Pragjyotisha, aka: Prāgjyotiṣa; 5 Definition(s)

Introduction

Pragjyotisha means something in Hinduism, Sanskrit. If you want to know the exact meaning, history, etymology or English translation of this term then check out the descriptions on this page. Add your comment or reference to a book if you want to contribute to this summary article.

The Sanskrit term Prāgjyotiṣa can be transliterated into English as Pragjyotisa or Pragjyotisha, using the IAST transliteration scheme (?).

In Hinduism

Purana and Itihasa (epic history)

Pragjyotisha in Purana glossary... « previous · [P] · next »

Prāgjyotiṣa (प्राग्ज्योतिष).—The palace of Narakāsura. Narakāsura was known as Bhaumāsura also. After the death of this asura Bhagadatta became King there. After Bhagadatta Vajradatta became ruler there. Prāgjyotiṣa was an invincible fortress of the asuras. (Chapter 23, Verse 28, Sabhā Parva; Chapter 48, Udyoga Parva and Chapter 75, Aśvamedha Parva).

Source: archive.org: Puranic Encyclopedia

Prāgjyotiṣa (प्राग्ज्योतिष).—An eastern tribe.*

  • * Matsya-purāṇa 114. 45. Brahmāṇḍa-purāṇa II. 16. 54.
Source: Cologne Digital Sanskrit Dictionaries: The Purana Index
Purana book cover
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The Purana (पुराण, purāṇas) refers to Sanskrit literature preserving ancient India’s vast cultural history, including historical legends, religious ceremonies, various arts and sciences. The eighteen mahapuranas total over 400,000 shlokas (metrical couplets) and date to at least several centuries BCE.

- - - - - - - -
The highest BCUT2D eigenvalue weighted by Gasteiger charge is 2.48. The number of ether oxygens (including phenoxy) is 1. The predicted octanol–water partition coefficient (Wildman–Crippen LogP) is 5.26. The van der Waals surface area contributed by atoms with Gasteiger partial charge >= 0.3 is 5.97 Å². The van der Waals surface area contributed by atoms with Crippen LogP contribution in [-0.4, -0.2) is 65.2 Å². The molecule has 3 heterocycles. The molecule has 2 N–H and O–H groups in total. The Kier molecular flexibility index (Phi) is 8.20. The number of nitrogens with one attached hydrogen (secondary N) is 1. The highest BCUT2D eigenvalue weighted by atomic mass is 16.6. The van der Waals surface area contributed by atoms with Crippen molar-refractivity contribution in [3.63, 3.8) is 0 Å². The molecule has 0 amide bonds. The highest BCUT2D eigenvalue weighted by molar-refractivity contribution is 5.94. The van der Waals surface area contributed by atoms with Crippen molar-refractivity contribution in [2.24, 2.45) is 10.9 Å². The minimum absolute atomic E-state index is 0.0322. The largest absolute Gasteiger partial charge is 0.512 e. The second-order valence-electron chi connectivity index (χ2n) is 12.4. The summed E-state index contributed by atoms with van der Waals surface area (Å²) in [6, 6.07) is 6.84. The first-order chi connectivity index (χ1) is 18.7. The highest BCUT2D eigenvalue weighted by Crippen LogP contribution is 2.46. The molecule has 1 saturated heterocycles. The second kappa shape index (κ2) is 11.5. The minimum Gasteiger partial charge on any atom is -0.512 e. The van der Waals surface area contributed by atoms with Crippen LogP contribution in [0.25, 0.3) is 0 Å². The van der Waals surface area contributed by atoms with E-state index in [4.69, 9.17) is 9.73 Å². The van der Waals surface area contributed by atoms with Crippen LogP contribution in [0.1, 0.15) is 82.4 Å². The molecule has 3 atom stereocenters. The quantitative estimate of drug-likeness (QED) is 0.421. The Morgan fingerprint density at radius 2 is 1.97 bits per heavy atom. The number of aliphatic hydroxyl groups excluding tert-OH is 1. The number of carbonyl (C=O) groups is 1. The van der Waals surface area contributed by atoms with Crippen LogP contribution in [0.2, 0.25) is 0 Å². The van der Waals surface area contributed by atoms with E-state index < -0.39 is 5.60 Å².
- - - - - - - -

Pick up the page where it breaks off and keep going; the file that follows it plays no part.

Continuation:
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Natyashastra (theatrics and dramaturgy)

Pragjyotisha in Natyashastra glossary... « previous · [P] · next »

Prāgjyotiṣa (प्राग्ज्योतिष) is the name of a country pertaining to the Oḍramāgadhī local usage (pravṛtti) according to the Nāṭyaśāstra chapter 14. These pravṛttis provide information regarding costumes, languages, and manners in different countries of the world. It is mentioned that this local usage (adopted by these countries) depends on the verbal style (bhāratī) and the graceful style (kaiśikī).

Source: Wisdom Library: Nāṭya-śāstra
Natyashastra book cover
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Natyashastra (नाट्यशास्त्र, nāṭyaśāstra) refers to both the ancient Indian tradition (śāstra) of performing arts, (nāṭya, e.g., theatrics, drama, dance, music), as well as the name of a Sanskrit work dealing with these subjects. It also teaches the rules for composing dramatic plays (nataka) and poetic works (kavya).

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Kavya (poetry)

Pragjyotisha in Kavya glossary... « previous · [P] · next »

Prāgjyotiṣa (प्राग्ज्योतिष) is the name a locality mentioned in Rājaśekhara’s 10th-century Kāvyamīmāṃsā.—Kāmarūpa or Kāmākhyā in the Assam state. In the Raghuvaṃśa of Kālidāsa Prāgjotiṣa and Kāmarūpa are define the same. To Rājaśekhara, Kāmarūpa as one of the mountain in the eastern part of India.

Source: Shodhganga: The Kavyamimamsa of Rajasekhara
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Kavya (काव्य, kavya) refers to Sanskrit poetry, a popular ancient Indian tradition of literature. There have been many Sanskrit poets over the ages, hailing from ancient India and beyond. This topic includes mahakavya, or ‘epic poetry’ and natya, or ‘dramatic poetry’.

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Languages of India and abroad

Sanskrit-English dictionary

Pragjyotisha in Sanskrit glossary... « previous · [P] · next »

Prāgjyotiṣa (प्राग्ज्योतिष).—m.

(-ṣaḥ) A country, Kamarupa, part of Assam. E. prāk formerly, jyotiṣa light; being the scene of Brahma'S penance.

Source: Cologne Digital Sanskrit Dictionaries: Shabda-Sagara Sanskrit-English Dictionary
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Sanskrit, also spelled संस्कृतम् (saṃskṛtam), is an ancient language of India commonly seen as the grandmother of the Indo-European language family. Closely allied with Prakrit and Pali, Sanskrit is more exhaustive in both grammar and terms and has the most extensive collection of literature in the world, greatly surpassing its sister-languages Greek and Latin.

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